Donnie Nelson: 'We need to be able to count on some things'
DALLAS -- The Mavericks finally decided that Lamar Odom's mental state is not conducive to winning.
"We’re in our playoff time right here. We need to win games," Mavs president of basketball operations Donnie Nelson said Monday after the team concluded practice. "We got to be able to look down that bench and count on folks to be consistent. Unfortunately with him in his state right now he’s just not capable of doing that. I say that with his best interest in mind. He’s going through a very, very tough personal time. We certainly understand that. But we’re in the thick of it in the West and we’ve got to win games."
On Sunday the Mavs and Odom worked out an arrangement to sever ties, ESPN.com's Marc Stein was first to report Monday morning. They will not waive him, but he will no longer be with the team.
The situation came to a head Saturday night in the 94-89 loss at Memphis. Odom played just four minutes in the first quarter and never returned even though the Mavs were already playing shorthanded without Jason Kidd and big man Ian Mahinmi.
Some Mavs were not so eager to discuss the most recent development in the Odom saga. Dirk Nowitzki, who said he was done talking about Odom after the loss at Memphis, and Jason Kidd, who returned to practice on Monday and is expected to play Tuesday against Sacramento, slipped out the side door of the team's practice facility in the basement of the American Airlines Center to avoid the waiting media.
Jason Terry did take questions but didn't reveal much about the team's reaction to the decision.
"To me, it’s like Dwight Howard and Deron Williams. You’re talking about something that ain’t here, so I really don’t have much to say," Terry said. "He’s not here anymore. We won’t know how much we miss him until the season’s over, I guess."
Terry said Nelson informed the team Odom would not be returning prior to Monday's practice. Terry and center Brendan Haywood said that Odom had not become a distraction in the locker room even though there have been frustrations throughout the season with Odom's poor production and apparent lack of energy and enthusiasm.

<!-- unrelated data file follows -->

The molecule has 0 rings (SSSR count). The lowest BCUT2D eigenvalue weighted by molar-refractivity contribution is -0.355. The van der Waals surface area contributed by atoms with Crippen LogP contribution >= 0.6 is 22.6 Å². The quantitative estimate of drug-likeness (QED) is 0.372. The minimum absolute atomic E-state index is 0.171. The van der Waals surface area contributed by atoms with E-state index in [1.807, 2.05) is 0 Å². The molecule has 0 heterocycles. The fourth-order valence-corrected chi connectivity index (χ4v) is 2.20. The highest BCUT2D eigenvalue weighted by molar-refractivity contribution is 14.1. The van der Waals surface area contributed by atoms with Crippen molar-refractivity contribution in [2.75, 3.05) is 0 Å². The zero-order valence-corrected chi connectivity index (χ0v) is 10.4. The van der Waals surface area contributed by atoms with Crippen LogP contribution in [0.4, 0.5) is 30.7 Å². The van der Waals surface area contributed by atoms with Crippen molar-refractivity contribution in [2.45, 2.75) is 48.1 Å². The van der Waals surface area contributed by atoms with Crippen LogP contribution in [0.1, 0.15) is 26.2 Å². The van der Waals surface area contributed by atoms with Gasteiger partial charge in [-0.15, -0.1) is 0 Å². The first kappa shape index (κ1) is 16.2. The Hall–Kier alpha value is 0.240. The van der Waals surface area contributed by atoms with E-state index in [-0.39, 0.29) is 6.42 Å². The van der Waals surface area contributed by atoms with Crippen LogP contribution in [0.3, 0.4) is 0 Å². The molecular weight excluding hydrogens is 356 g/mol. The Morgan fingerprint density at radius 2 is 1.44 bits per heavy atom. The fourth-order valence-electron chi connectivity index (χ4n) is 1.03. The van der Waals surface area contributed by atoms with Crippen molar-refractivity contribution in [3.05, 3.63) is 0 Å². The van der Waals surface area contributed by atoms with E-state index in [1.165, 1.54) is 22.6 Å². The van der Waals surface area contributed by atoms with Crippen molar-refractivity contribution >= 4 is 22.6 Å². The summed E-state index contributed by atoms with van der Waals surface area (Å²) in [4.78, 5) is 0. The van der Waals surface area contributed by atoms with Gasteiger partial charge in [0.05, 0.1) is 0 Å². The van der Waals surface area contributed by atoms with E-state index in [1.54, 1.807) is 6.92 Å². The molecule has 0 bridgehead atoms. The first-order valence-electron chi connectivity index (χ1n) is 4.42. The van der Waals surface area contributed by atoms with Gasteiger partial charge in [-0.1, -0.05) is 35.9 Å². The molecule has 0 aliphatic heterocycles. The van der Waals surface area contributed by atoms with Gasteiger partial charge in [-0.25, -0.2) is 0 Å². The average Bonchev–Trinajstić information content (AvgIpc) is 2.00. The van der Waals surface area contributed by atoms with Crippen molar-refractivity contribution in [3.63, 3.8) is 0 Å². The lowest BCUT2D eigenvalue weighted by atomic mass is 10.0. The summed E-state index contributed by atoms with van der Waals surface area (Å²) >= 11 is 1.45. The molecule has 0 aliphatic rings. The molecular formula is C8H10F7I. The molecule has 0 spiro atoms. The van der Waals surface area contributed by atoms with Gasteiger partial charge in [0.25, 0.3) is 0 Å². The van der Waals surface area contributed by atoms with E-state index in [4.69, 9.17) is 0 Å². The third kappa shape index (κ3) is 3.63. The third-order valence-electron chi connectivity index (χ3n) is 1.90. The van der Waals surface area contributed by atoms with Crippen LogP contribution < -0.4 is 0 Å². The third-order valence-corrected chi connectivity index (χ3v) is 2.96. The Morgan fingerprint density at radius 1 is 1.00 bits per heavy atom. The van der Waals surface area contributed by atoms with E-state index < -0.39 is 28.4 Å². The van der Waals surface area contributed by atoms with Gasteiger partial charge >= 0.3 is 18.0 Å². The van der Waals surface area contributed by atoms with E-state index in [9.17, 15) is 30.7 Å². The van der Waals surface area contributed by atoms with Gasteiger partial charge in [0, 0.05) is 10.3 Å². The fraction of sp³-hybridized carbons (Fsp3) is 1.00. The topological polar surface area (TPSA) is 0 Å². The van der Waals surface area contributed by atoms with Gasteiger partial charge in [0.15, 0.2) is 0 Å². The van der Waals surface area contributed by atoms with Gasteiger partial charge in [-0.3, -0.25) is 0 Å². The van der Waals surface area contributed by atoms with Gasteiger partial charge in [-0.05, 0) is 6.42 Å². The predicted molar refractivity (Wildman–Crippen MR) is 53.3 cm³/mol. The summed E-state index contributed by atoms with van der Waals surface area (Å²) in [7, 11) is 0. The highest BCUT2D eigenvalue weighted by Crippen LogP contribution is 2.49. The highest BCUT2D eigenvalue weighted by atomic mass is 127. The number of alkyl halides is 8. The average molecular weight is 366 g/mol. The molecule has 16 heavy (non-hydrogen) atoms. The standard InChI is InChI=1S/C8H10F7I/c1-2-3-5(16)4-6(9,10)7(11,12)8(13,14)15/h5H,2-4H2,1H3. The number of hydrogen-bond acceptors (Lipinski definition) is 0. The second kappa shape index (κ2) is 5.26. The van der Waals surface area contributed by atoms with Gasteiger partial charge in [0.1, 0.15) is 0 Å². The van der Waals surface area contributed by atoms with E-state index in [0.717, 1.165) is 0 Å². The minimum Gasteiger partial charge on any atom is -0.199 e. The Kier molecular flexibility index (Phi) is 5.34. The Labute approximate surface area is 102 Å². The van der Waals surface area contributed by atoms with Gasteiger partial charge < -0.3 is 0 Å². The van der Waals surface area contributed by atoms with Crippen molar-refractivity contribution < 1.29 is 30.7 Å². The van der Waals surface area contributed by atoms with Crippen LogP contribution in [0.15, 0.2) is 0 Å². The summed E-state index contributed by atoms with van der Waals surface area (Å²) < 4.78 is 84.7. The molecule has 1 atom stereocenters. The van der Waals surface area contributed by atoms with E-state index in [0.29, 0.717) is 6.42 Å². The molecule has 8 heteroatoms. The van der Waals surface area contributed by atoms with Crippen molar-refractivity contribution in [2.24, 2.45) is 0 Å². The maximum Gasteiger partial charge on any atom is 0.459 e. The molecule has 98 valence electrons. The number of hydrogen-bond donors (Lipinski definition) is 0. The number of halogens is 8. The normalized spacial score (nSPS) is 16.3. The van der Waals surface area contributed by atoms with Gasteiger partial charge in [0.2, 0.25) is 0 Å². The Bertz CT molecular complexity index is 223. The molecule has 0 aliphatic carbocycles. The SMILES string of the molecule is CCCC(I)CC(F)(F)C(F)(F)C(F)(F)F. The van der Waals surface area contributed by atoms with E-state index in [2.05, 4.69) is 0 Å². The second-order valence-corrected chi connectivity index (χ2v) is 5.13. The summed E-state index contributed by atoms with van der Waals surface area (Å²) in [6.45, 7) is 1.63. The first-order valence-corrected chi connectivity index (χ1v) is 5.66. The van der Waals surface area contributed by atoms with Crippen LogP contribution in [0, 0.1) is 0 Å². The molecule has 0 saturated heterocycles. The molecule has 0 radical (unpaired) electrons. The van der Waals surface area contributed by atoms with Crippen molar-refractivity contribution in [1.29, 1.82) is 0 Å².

"It’s a tough situation," Terry said. "It’s always tough to adjust to a new situation. And for whatever reason it didn’t work out for him. We wish him the best. He’s a great dude. Again, our focus is strictly on Sacramento. When we came in today, after Donnie made his decision, he said our focus is on Sacramento and getting into the playoffs. We got nine games left. I don’t know when the last time a team has won the championship and not made the playoffs."
Terry was informed that the last such fall from grace occurred during the last lockout-shortened season in 1999 after the Chicago Bulls ended the Michael Jordan era by dismantling the second edition of the three-peat champions.
"I don’t want that to repeat," Terry said. "As a leader of this team, I’m saying that our focus is primarily on Sacramento and beating them tomorrow."
Mavs coach Rick Carlisle offered no insight into the decision, leaving that duty to Nelson.
"I’m not going to comment on it any further," Carlisle said. "Donnie just went through the whole thing. It’s just time to turn the page."
Carlisle's job is to plug the 20.5 minutes a game Odom played mostly behind Nowitzki while averaging career lows with 6.2 points and 4.2 rebounds.
"We’ll adjust," Carlisle said. "We’ve got other guys. I really feel that we have other guys that are ready to step up. So that’s what we’ll do."
Carlisle said he'll consider giving 6-10 Brandan Wright, a natural power forward asked to play center in Dallas, more minutes at forward.
Nelson said the team remained as patient as it could before making this move.
"Your hope is that at some point the light goes on," Nelson said. "But look, we are in crunch time. Every game counts. We need to be able to focus and move forward, and that’s what we’re doing."
The Mavs will continue to pay Odom his $8.9 million salary this season and are still on the hook for $2.4 million he's owed next season. Nelson said the team was aware of Odom's fragile psyche when they sent a trade exception and a top-20 protected first-round pick to the Lakers in December and he said they don't feel cheated four months later.
The Mavs had a chance to end ties with Odom following his strange personal leave that bridged All-Star weekend. The team was also in Memphis in late March when Odom, his agent Jeff Schwartz, and Mavs owner Mark Cuban met at the W Hotel next to the AAC to discuss Odom's future. They agreed to bring him back.
"There was no cheating because the player that he was last year, there’s reasons for that not happening this year, some of which none of us will know," Nelson said. "There are personal issues that he’s going through. I think all of us understand the sensitivities when you lose someone close to you in your family and the things that he’s been through. It’s been a very, very difficult year for him. We’re understanding. We certainly tried to make it work, but at this point, we need to move on for both parties’ interests."
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